Once he had figured out the flies’ dietary preferences, the traps began filling up with imprisoned flies so quickly he had to empy them twice a day. Unfortunately for them, attempting to feast on the rotting pork would prove to be a fatal mistake: Rodgers brought them back to the lab, flash froze them, snipped them into chunks and ground them into a paste to enable extracting the DNA from within their guts.
To detect even the rarest animals in the flies' guts, he would need to use a DNA amplification technique to multiply special regions from only the ingested mammal cells. The goal was to pick out certain molecular markers, which are regions in the genome that serve as barcodes. Those short fragments can be matched against a database of over 5,000 mammals, and a smaller database of species known to exist on the island.
He collected more than 1,000 flies over the course of three months, amassing enough gut DNA data to compare against eight years of traditional surveys previously collected on the island. Just as Rodgers predicted, the flies got around; the researchers detected 20 mammal species, four birds species and one lizard species. “It was surprisingly accurate,” McMillan says. “At least as accurate as walking through the forest.”
Not only that, but the data was far richer than the previous surveys because DNA sequencing generates millions of data points. “You still have to filter out things that are essentially noise ... like pork,” McMillan says. But once filtered, the mammal DNA fragments amplified from fly guts closely mirrored the species composition expected in the rainforest on Barro Colorado Island.
There were, however, a few notable exceptions. Curiously, they didn’t find barcodes that matched the three most abundant mammals: there was no trace of the rodentine agouti, the raccoon-like white-nosed coati, or the brocket, which looks like a squat relative of deer. Rodgers believes this has to do with his lab assistants’ inherent bias. The agouti’s scat, for instance, isn’t particularly appetizing to flies. “It’s really hard and maybe more difficult and less appealing,” he says.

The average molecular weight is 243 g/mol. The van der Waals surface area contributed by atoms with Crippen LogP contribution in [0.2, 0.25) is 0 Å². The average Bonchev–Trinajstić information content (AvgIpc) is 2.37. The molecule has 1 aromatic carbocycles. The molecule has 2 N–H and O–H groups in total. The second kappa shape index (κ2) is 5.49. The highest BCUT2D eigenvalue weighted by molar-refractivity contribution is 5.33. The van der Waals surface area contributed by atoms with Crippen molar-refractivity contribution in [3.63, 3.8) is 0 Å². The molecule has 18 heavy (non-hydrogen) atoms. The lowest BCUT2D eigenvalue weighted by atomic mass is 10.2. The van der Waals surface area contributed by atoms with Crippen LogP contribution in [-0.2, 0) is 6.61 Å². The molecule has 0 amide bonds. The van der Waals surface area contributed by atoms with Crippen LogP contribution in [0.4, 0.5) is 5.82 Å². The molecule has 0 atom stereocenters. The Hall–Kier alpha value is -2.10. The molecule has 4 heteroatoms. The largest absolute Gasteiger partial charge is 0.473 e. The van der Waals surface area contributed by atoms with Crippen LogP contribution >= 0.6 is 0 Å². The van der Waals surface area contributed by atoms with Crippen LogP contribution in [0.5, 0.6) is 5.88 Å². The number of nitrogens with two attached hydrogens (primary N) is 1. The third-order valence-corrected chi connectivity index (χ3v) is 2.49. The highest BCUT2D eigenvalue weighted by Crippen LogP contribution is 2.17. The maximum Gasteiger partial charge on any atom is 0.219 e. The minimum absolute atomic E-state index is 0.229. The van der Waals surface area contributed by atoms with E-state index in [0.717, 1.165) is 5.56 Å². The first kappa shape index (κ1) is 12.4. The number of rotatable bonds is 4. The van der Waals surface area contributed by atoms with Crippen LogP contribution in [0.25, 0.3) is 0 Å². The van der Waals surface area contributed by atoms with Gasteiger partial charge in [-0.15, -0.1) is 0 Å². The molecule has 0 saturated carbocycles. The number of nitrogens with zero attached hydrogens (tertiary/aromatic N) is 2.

Conrad Gillett, an entomologist at the University of Hawai’i who also uses molecular techniques to study insect guts, agreed that that fly dietary habits could be a considerable bias. Other studies have used bugs like mosquitoes and dung beetles, Gillett’s insect of choice, and could be added to rainforest surveys to increase the diversity mammals detected.
Still, this is a quick and effective method for surveying diversity that could be employed in many environments, says Gillett. “It’s definitely something that’s worth investigating,” Gillett says. “Right now I’m not sure if [flies] can be relied upon exclusively for a survey, but as an adjunct, absolutely. It’s something that has to be considered.” The technique’s simplicity makes it even more appealing. “It’s just hanging pork in the forest,” McMillan says.
After trying this survey method in a well-studied forest, McMillan hopes the approach could be used in other settings where the fauna are still a mystery. This will present another challenge: Unlike on Barro Colorado, many forests are filled with animals that have yet to be named, let alone assigned a DNA barcode. But as DNA barcoding becomes more common and databases grow, researchers believe they’ll be able to detect even the rare species that are hard to track from a conservation perspective.
“Because Barro Colorado Island has been studied so well by so many scientists for so long, you can put it into the broader context,” McMillan says.
Better yet, there isn’t a threatened forest on Earth that doesn’t have flies. “This group of flies is present worldwide. They’re common in every single habitat,” Rodgers says. Thanks to these creative scientists and their harebrained idea, we may need to consider these ubiquitous insects as not merely pesky nuisances, but as valuable conservationists in their own right.